Raleigh have raised their game in the last few years, with their carbon race bikes performing well in the Cycling Plus Bike of the Year tests and a pro team once more bearing the company name. But bikes like this are Raleigh’s bread and butter. It’s a crowded market, though, and they’ll be tussling with Trek, Specialized and Giant among others.
The Revenio is designed for long-distance comfort, with a taller head tube and a shortened top tube, but our 56cm was far from short and we were still slightly stretched. You might want to consider going down a size.
Its weight is spot on for the price and the ride itself is reassuringly neutral – pretty much ideal for days racking up long miles. The carbon fork – good on a £550 machine – and the flattened and curved seatstays also do a very good job of smoothing out road buzz even with an oversize seatpost. Hit a big bump and, as with any aluminium frame, you’re going to feel it, but for a budget road bike comfort is excellent, aided by a quality seat.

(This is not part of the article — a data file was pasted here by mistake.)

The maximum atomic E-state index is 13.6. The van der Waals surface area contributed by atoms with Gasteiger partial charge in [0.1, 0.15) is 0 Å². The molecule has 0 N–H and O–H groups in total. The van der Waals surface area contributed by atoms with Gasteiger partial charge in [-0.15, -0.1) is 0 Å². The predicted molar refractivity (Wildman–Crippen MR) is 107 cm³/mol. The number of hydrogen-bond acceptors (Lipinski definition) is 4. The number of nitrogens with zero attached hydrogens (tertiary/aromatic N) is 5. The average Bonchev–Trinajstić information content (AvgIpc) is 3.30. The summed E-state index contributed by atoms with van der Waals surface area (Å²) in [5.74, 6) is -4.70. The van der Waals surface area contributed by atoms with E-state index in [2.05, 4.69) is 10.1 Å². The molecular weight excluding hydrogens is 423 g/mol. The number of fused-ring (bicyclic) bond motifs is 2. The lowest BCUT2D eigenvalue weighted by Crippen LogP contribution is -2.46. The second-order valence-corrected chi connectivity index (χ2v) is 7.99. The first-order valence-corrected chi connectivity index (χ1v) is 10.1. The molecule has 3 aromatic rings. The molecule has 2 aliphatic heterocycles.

The Ponza saddle is quite narrow but has well placed and not overly deep padding, and its black-and-white stripes perfectly echo the top tube. Very neat. Raleigh have put thought into the cabling too, rubber protectors – with Raleigh logos – protecting the head tube. And as with ever more budget bikes, there’s internal brake routing through the top tube.
Unfortunately, this level of attention isn’t evident throughout the Revenio, which is suffering a minor identity crisis in places. It’s not serious, but why have eyelets at the rear and then not enough mudguard clearance even with 23mm tyres, and a fork with ample clearance but no eyelets? There are rack mounts, so Raleigh seem to think this is aimed at the all-round recreational rider, and it really would make a good commuter machine.
The welds are practical rather than pretty…
Brakes are typically average and we had a few issues with the wheels. The rear was okay, but the front spokes weren’t tight enough and the wheel was unevenly tensioned too, which would cause spokes to work loose as you ride. Our workshop manager addressed it – as your own bike shop should before selling it – but it’ll be worth checking.
All in all, Raleigh have delivered a good bike with a fine ride and decent kit, and nearly a very good bike, but you do need to get the sizing right to make the most of its taller head tube.
This article was originally published in Cycling Plus magazine, available on Apple Newsstand and Zinio.